Inside the poop bag was one roll of special toilet paper, hand sanitizer, and a folding shovel. The shovel had been named already – the first person to use the shovel on the course gets the honor. The name? Princess.

The boys protested. They wanted to call it Thor instead. But Jen insisted that Princess was it’s name, so Princess it was.

One of the things that was hard for me on this trip was that there was no privacy whatsoever. You needed to go poop? You had to ask around and find out who had Princess. You would get back and everyone would ask how your date with Princess went, and if you had had fun. That was a little funny, asking the guys how their date with Princess went, but it was also kinda embarrassing. All though, I think I was the only one who actually got embarrassed by anything there…

Once we were done with the poop talk, we went back to the sleeping area to split up the group gear. Katie asked us to each stand behind a pile of group gear. I chose a pile that looked like it did not weigh as much as some of the others. I did not want to take too much weight and make it harder on myself! I ended up with a tarp, extra strings, and the repair kit.

You know what I found out? Those tarps are surprisingly heavy! The repair kit and strings did not weigh that much, but the tarp was pretty heavy. But that was the pile I had stood with, so I was stuck with it! It did not really matter though- everyone else had pretty heavy piles too.

We each grabbed our group gear and dragged it up to where our backpacks were. We were taught how to load our backpack with craftsmanship. Then it was time for our compass and navigation lesson. We split up into two groups – one group went with Jen to learn about maps, and the rest of us went with Katie to learn about our compasses. We were told that we needed to have our compass and whistle with us at all times – even if we went to the bathroom in the middle of the night.

I knew how a compass worked, but Katie taught us some of the ways we would be using it on our trip. Then my group went over to talk with Jen and learn about how a contour line works on the types of maps we used. (I don’t remember what the maps were called – I forgot about 30 minutes after Jen told usโ€ฆ)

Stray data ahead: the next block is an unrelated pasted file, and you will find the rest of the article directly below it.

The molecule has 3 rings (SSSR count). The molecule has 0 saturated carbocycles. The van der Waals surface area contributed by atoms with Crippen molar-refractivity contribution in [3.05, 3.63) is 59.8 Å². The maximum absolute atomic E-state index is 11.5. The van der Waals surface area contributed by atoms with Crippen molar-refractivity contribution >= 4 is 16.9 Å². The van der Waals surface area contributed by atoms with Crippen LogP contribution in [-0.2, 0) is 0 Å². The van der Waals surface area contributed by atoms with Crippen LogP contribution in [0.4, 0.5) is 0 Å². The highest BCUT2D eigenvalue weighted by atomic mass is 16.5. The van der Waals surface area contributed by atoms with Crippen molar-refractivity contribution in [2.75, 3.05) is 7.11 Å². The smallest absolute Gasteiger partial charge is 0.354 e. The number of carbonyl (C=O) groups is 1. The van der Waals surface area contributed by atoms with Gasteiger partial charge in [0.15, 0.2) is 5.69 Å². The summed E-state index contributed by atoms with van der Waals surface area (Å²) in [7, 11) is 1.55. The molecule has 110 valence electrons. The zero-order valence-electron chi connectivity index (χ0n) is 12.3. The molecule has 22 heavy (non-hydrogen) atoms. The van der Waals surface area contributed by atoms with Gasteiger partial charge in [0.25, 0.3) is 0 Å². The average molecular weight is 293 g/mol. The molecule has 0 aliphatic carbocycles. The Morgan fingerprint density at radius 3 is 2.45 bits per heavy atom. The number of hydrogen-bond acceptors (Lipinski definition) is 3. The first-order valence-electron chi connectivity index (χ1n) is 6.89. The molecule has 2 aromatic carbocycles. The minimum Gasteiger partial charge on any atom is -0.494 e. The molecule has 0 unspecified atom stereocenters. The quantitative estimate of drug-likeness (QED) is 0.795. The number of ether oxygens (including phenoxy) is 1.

When we were done with “Navigation 101” we put our backpacks on and learned how to tighten up the straps so it would fit comfortably and put the weight where our bodies would carry it best. I don’t think I learned very well – Jen had to help me adjust it later on in the day.

Then we decided to play a game of Ninja before we went out on the trail. I had Rebecca on one side, and Bobby on the other side (I thinkโ€ฆ). I was doing really well! Over half of the people were out, and only a couple of the people left had both arms. I still had both of mine, and then when I was talking to Bobby, Rebecca came and hit my arm so hard it gave me a bruise. LOL

So I had one arm left, and I managed to get one of Bobby’s arms. I think Rebecca got my other arm then so I was out, but I’m not 100% sure.

Later I was talking with Bobby, and he asked me why I was so good at Ninja. While we were playing the game, I had thought he was actually scared of me. Now I know that he was just playing. But back then I thought he was actually scared of me. Let’s just say I learned a lot about the kids on my crew by being with them for two weeks. ๐Ÿ™‚

I told him that I had five brothers and he just grinned at me. I don’t think he believed that was the reason I was so good at Ninja. Now I have to admit, it was probably the best game of Ninja I’ve ever played. But my brothers have taught me to always be on my guard, and I have gotten good at avoiding anything that might be coming at me – a punch, kick, or an arm that is trying to hit mine. ๐Ÿ™‚

After we decided that the game was taking too long and we were going to need to have a Ninja face-off later, it was time to go! I looked around at our campsite one last time – it had been a good place to start this trip.

As we marched down the trail, I prayed that our next campsite would be as good as that first one!

Click here to read the next part of Day Two.

*Everything here is from my own memory and may not be correct. Outward Bound is not responsible for anything I post here.*

Outward Bound – Day Two, Part Two

This entry is part 4 of 209 in the series Outward Bound

To read part one of day two, click here.

We hiked out from our campsite in good moods, ready to start our adventure. We hiked for about two minutes, and then we were at a road that we had to cross. We all lined up along the edge of the road, with Jen and Katie at the ends of the line. Jen and Katie called out “Clear!” after checking for cars, and we moved across the road in a line.

Then we started walking up the trail that was there, if you could call it a trail. It was more like a deer path. And it had a pretty good elevation change – I don’t remember what it was, but it was pretty steep! I was up close to the front – I think Bruce and Jen were the only two in front of me. We had not gotten far when we heard the first “Red Light!” of the trip.

This time it was because Jordann had fallen, and she was laughing so hard she could not get back up! She managed to get back up, and we started back up the trail.

I have no idea how far that first section of the trail was, but it seemed pretty far to me! I tried to just keep up, and I think I did a pretty good job of it. I only got caught on the thorns once, and I was able to get myself unstuck and catch back up to Bruce.